John Reich eagle reverse as seen on the
$2.50 and $5.00 gold coins. Like its $5.00
counterpart, the motto IN GOD WE Trust
was placed above the eagle beginning
with the 1866 dated issues. Affordable
prices begin with the 1874 issue.
Like the 1908 $5.00 Liberty, the 1907 $10.00
Eagle is a transitional date as a new design type
was introduced later the same year.
A 1907 $10 gold Liberty graded MS-62 by
NGC; a nice specimen for the grade and
not costly. The mintage was 1,203,899.
The resplendent $20 Gold Liberty
A 1907 Coronet Type 3 $20.00 gold Double eagle graded
MS-63 by NGC. The mintage was 1,451,786. The
obverses of these larger coins tended to receive more
surface scrapes than the reverses. MS-64’s have far
fewer scuff marks but they are quite expensive.
Between 1850 and 1907
Longacre’s Coronet Liberty with
ornate Shield reverse adorned the
$20.00 Double Eagle. During that
time frame, three minor reverse
modifications occurred; the no
motto with Twenty D., the with motto
with Twenty D. and the with motto
with TWENTY DOLLARS. From 1877 on
dates tend to become less expensive.
President Theodore Roosevelt (19011909) was dissatisfied with our coinage
designs and consulted with the noted
sculptor Augustus Saint-Gaudens on ways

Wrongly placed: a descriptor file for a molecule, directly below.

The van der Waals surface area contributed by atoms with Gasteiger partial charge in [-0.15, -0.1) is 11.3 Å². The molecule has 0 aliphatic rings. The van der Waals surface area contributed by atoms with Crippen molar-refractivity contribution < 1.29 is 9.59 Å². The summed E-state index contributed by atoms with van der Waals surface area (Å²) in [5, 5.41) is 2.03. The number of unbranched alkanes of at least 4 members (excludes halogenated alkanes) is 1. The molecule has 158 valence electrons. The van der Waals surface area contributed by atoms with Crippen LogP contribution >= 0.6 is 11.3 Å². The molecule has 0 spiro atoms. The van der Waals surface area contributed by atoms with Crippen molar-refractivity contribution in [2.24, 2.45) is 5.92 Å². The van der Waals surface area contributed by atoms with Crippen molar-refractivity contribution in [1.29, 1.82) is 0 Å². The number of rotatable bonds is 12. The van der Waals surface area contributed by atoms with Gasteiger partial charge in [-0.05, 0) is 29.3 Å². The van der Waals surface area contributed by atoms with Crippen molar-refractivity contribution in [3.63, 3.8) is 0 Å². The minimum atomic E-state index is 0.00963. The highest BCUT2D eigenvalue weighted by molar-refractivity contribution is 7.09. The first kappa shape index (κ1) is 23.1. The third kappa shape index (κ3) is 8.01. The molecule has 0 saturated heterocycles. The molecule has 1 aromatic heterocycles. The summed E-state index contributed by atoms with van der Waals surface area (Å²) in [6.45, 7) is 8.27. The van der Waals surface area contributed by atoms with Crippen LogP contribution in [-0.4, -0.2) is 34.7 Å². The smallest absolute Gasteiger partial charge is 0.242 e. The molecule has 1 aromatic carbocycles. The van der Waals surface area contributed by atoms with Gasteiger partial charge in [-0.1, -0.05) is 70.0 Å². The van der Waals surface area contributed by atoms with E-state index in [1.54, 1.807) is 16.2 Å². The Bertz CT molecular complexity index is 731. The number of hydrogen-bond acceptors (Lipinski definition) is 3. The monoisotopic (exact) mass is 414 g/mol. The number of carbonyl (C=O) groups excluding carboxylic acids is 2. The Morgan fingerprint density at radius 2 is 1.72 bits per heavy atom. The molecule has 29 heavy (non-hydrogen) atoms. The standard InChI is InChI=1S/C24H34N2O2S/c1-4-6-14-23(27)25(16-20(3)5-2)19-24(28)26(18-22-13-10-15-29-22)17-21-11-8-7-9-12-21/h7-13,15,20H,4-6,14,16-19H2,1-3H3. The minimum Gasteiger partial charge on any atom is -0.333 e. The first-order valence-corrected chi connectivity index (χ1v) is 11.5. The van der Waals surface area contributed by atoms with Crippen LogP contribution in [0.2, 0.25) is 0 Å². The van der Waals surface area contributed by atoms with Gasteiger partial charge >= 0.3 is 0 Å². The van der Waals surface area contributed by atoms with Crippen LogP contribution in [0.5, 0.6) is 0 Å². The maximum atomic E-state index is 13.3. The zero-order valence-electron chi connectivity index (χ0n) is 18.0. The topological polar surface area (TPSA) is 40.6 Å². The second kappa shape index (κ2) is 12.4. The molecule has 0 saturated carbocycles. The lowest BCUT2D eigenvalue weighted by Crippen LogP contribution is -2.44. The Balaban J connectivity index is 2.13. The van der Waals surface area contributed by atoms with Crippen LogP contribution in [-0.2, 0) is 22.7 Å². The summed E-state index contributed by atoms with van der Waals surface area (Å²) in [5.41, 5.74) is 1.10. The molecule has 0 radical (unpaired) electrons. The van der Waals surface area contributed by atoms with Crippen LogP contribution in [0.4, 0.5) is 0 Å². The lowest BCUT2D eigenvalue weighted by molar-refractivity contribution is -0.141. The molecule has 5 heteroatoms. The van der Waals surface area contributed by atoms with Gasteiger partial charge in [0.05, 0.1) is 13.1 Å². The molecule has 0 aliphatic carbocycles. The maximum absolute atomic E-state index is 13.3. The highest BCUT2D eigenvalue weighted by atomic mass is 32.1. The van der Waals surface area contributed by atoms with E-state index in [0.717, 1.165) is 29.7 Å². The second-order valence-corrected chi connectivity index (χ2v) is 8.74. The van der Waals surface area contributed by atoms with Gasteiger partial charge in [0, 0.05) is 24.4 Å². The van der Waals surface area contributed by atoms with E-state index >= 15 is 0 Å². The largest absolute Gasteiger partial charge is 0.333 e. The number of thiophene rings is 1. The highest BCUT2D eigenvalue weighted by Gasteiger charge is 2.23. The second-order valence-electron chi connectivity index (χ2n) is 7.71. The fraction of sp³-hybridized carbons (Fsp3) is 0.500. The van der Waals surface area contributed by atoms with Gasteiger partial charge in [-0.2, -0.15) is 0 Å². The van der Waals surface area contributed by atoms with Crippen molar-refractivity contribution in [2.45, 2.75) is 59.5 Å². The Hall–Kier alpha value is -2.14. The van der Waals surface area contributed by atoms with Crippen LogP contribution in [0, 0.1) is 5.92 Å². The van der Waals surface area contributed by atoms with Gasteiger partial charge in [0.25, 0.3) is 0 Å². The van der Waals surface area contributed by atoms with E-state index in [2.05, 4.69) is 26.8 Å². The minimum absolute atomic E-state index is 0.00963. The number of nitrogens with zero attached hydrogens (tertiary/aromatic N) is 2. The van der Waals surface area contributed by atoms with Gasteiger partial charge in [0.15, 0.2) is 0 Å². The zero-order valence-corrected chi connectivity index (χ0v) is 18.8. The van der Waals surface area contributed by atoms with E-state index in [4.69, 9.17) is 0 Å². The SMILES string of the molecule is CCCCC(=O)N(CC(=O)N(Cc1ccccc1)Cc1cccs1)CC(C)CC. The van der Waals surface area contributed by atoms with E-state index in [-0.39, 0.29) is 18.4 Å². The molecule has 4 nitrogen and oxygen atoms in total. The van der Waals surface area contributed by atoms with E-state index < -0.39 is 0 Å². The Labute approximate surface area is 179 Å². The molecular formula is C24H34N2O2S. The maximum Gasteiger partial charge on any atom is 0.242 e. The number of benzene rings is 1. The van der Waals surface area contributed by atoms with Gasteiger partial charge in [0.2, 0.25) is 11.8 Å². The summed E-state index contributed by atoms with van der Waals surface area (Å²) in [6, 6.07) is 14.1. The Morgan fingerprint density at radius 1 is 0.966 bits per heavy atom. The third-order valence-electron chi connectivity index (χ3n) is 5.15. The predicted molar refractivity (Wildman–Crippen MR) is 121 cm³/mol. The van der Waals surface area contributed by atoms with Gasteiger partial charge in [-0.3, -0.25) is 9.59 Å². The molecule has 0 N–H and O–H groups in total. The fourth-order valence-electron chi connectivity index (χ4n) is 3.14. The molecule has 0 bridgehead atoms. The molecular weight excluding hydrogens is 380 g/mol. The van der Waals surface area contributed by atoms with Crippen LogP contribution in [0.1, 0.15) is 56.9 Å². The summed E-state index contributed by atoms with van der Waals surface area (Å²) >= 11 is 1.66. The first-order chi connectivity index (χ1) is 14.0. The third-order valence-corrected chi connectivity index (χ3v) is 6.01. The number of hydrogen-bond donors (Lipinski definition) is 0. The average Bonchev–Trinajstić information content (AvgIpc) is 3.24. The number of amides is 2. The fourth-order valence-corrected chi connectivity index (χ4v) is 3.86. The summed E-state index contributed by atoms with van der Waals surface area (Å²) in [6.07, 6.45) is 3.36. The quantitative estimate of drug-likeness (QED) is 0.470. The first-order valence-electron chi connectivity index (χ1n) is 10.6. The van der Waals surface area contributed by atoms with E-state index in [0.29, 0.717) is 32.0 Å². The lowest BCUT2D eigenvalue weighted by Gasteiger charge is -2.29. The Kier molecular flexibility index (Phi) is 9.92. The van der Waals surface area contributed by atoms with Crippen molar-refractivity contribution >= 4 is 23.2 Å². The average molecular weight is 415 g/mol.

to imbue our coins with fine art and
functionality at the same time. The result
was the beautiful Striding Liberty Double
Eagle introduced in 1907, (the final year of
the Liberty design). The new coin was
struck first in high relief with Roman
numerals and later that year with Arabic
numerals in lower relief. The latter version
is easily the more affordable and
The Sculptor
Augustus Saint-Gaudens
Saint-Gaudens’ Striding Liberty
A 1907 Saint-Gaudens $20 Gold Piece graded
MS-62 by NGC; a better than average specimen
for this grade. The mintage was 361,667.
Saint-Gaudens also prepared the new
Indian Headdress design for the $10 Eagle.
A 1907 $10 Eagle. 239,406 were minted.
This specimen was graded MS-61 by NGC
and is remarkably free of blemishes.
Saint-Gaudens died later in 1907 but he had many